I did notice something odd about both of these movies. Now, granted, they are basically the beginning of the "this is what high school is like, kids!" BS that my generation was brought up on (and promptly threw a generation-wide sulk when high school turned out to suck on ice), but it really just seems over the top at times. However, I grew up in the sticks, where people still listened to Styx when others were pounding in Nine Inch Nails. I kept asking the wife, who grew up in a more, um, "urban" environment (read: more than one black person in the town), if the Chicago area was really like this. It’s no small secret that John Hughes grew up in the greater Chi-town area, and his fictional burg of Shermer, Illinois, is often seen as an ersatz for the town of Naperville on Chicago’s posh north side. She responded that yes, things really were this crazy once upon a time, and that they often still are. Needless to say, I hate teenagers more than ever, including myself as one. It was just mind-boggling for myself to see these things on such a ridiculous level: crazy parties, wanton sex, offensive content, all of which I thought got to the current ridiculous level through years of parody. No such luck. If things really were like this, I’m glad I stayed home most nights. But that’s just me, and the movies are still damn entertaining.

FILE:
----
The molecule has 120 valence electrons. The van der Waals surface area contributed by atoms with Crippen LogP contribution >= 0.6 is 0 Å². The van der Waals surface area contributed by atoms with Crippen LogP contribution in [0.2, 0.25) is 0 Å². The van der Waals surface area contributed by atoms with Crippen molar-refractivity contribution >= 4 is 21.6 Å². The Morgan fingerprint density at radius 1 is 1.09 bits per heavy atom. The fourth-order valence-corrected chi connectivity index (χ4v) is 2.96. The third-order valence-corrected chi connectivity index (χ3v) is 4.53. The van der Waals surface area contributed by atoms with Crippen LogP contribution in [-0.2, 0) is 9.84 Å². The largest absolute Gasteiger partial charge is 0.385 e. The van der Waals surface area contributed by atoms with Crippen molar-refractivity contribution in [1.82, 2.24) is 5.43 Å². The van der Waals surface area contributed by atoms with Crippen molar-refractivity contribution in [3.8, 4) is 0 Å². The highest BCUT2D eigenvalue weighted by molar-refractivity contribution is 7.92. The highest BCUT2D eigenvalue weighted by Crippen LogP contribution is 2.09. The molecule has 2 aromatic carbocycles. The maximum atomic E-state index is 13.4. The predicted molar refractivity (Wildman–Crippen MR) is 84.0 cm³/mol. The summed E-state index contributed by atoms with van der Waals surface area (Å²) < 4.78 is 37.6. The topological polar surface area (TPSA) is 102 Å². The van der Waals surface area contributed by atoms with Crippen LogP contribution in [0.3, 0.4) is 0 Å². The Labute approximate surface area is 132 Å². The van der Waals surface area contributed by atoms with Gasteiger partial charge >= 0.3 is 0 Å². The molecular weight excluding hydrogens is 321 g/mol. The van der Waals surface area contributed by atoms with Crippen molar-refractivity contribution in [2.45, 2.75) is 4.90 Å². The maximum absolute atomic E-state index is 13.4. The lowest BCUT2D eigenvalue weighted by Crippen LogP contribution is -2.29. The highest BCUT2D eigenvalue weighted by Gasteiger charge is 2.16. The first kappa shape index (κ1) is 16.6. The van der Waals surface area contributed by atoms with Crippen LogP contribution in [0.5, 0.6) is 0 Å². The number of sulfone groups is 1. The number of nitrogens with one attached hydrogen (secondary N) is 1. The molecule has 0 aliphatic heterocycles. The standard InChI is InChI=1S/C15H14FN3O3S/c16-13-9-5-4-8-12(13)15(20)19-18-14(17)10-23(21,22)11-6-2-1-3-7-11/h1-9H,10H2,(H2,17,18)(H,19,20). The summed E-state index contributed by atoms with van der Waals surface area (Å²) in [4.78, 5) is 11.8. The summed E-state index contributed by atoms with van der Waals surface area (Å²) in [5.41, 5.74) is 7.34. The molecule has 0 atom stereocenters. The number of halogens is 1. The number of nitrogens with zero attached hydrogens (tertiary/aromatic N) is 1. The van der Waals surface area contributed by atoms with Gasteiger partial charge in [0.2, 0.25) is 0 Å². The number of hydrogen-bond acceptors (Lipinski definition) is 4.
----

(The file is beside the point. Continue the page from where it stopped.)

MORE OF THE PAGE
These movies are important for what they are, and what they started. I hate to say that they are "required viewing" because they are the original teenage movies that everyone already knows via pop cultural osmosis… but give them a shot and take them for what they are. If you’ve been spared the parodies up til now, bless you, and see where it all started. If you feel like you were lied to by being promised Bayside High and Animal House in your formative years, just sit down and watch the movies and enjoy the movies, and realize that real life is not cinematic. Just enjoy the movies for what they are, entertainment, and make your own darn life: be ugly, be weird, be wrong, just stop trying to be Molly Ringwald, or Jon Cryer, or even Judd Nelson. After all, they all grew up and moved on, why can’t you?

Oh, okay, maybe not Judd Nelson, then.

3 thoughts on “Movie Monday Double Feature! Pretty in Pink & Sixteen Candles”

  1. You’re nicer than me.

    Those movies are crap. Watched them when I was the age they were targeted at, still thought they were crap. They are simple, contrived and mildly pathetic. And yet they are terribly popular. Once again proving that popular does not equal quality. Like most popular music.

    1. Re: You’re nicer than me.

      I have to agree with you on all accounts, but there’s something about them being the OG, if you will, that lends them a shred of credence that, say, She’s All That could not even hope to have. Also, the main point I was trying to make through all this was the effect these movies have had on the consciousness of America up to and including the present day. There’s a serious problem that, much like my old roommate, people are taking these movies far too seriously. I’d go about watching John Hughes movies the same way I would go about watching, say, Kung Pow: just stupid and outrageous enough to be entertaining.